Endometriosis is an incompletely known condition, but increasingly common in young women.
What is the endometrium?
The endometrium is the lining that lines the uterus inside. The endometrium increases after menstruation, under the influence of estrogen hormones, until ovulation.
After ovulation, it transforms under the influence of progesterone, to promote the implantation of the embryo.
If the implantation does not occur, the hormone level decreases and menstruation begins, at which point the upper layer of the endometrium is removed with the menstrual blood.
How does it work and how do it produce effects and symptoms?
Outbreaks of endometriosis react hormonally, develop and then bleed during menstruation, similar to the endometrium.
Bleeding foci implanted in the abdomen (fallopian tubes, ovaries, intestines, abdominal cavity) causes menstrual pain, as well as the formation of clots and subsequent adhesions between the pelvic organs.
These adhesions alter the genital anatomy and function of the fallopian tubes and ovaries, reducing fertility over time and maintaining a state of chronic inflammation.
How is endometriosis detected?
Very often endometriosis is detected during investigations for fertility problems.
Sometimes it is detected by chance, during an ultrasound or surgery
If there is very severe menstrual pain, endometriosis is suspected and a diagnostic laparoscopy (a surgery that treats the disease) is recommended.
What are the risks of the operation?
For women who want children, surgery should not only aim to relieve pain, but also to protect or even improve fertility.
In advanced stages, if you try to loosen all the adhesions or remove the ovarian cyst, the effect may be reversed, and the operation may reduce the chances of successful in vitro fertilization (IVF), by affecting the adjacent healthy ovarian tissue. It is possible that after the operation, the ovary will no longer react to ovarian stimulation.
Other risks: damage to the abdominal organs – complications in the intestine or urinary tract
The operation improves fertility in the early stages of endometriosis.
In advanced stages, IVF is directly recommended, without the need for surgery beforehand.
What to do concretely if you have endometriosis and you want children?
- Ask your infertility specialist before resorting to surgical treatments
- Evaluate your ovarian reserve in time – AMH or AFC test
- If you have been diagnosed with endometriosis in stages I-II, complete with other fertility tests (spermogram, AMH, tubal permeability); if there are no other problems and you are under 35 years old, try to get pregnant naturally 6-12 months then turn to IVF
- If you have been diagnosed with endometriosis in stages III-IV, consider IVF directly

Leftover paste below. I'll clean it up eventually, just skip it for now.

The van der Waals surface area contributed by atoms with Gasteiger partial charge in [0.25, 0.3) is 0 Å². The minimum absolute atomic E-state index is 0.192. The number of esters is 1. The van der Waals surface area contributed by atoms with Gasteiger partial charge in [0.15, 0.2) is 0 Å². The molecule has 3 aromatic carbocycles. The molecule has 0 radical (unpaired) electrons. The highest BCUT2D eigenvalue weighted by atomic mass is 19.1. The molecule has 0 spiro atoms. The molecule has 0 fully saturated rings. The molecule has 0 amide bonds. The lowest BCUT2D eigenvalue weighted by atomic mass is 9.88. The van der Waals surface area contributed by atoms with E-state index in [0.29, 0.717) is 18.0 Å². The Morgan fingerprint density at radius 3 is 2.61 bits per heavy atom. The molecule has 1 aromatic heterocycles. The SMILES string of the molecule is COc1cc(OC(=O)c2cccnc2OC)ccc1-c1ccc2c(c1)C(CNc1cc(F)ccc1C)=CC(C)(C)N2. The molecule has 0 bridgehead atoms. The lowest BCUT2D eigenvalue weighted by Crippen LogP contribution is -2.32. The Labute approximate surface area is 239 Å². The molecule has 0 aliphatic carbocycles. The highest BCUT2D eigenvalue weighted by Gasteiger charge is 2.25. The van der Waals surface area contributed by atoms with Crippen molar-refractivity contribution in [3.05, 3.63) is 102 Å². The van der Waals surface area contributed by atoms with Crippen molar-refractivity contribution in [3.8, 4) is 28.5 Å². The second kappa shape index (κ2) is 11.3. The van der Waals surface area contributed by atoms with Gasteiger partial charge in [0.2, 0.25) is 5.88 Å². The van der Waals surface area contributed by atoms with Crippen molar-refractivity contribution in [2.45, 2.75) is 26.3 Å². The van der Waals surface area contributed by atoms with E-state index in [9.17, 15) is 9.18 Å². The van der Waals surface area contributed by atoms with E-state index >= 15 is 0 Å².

What is endometriosis?
Endometriosis is a disease in which, for insufficiently known reasons, cells from the endometrium implant and function outside the uterine cavity, in areas other than normal. It is assumed that menstrual blood flows back to the abdomen, causing cells in the endometrium and that, in addition, there are immunological dysfunctions that allow ectopic implantation.
The location of these foci is extremely varied, most commonly in the fallopian tubes, ovaries, abdominal cavity, intestines or bladder.
What are the symptoms of endometriosis?
- Increased menstrual pain, often overlooked
- Infertility, often considered an unidentified cause
- In advanced stages, it can affect the digestive tract or urinary tract with specific symptoms
How is it treated?
- Medication to treat symptoms (pain) – painkillers or medication that blocks the menstrual cycle
- Surgery to remove or cauterize foci and loosen adhesions (to relieve pain and increase fertility)
- Assisted reproduction – In vitro fertilization – if:
- Endometriosis is in advanced stages (affects the ovaries, adhesions are extensive)
- Pregnancy does not occur naturally or after 6-12 months after surgical treatment
- There are other factors that reduce fertility – female age, reduced ovarian reserve, male factors
Can ovarian stimulation be performed for IVF without operating the endometriotic cyst beforehand?
Yes, ovarian surgery does not increase the chances of IVF success, but may even decrease them.
However, if the size of the cyst is very large, intervention may be required before IVF, but not for its removal, but only for decompression (its evacuation).
In this way, ovarian stimulation and oocyte sampling can be helped, without affecting healthy ovarian tissue and without reducing ovarian reserve.
What effect does pregnancy have on endometriosis?
Pregnancy is one of the most effective treatments, helping to relieve symptoms and regress foci of endometriosis. Lack of menstruation for many months is extremely beneficial for women with endometriosis.
Are there additional risks for IVF in women with endometriosis?
Endometriosis affects all stages of IVF, from ovarian stimulation to implantation; may cause resistance to treatment and the need to administer higher doses of medication.
There is also an increased risk of infection after ovarian puncture, especially if endometriosis outbreaks are intercepted. Antibiotics are administered prophylactically in this case.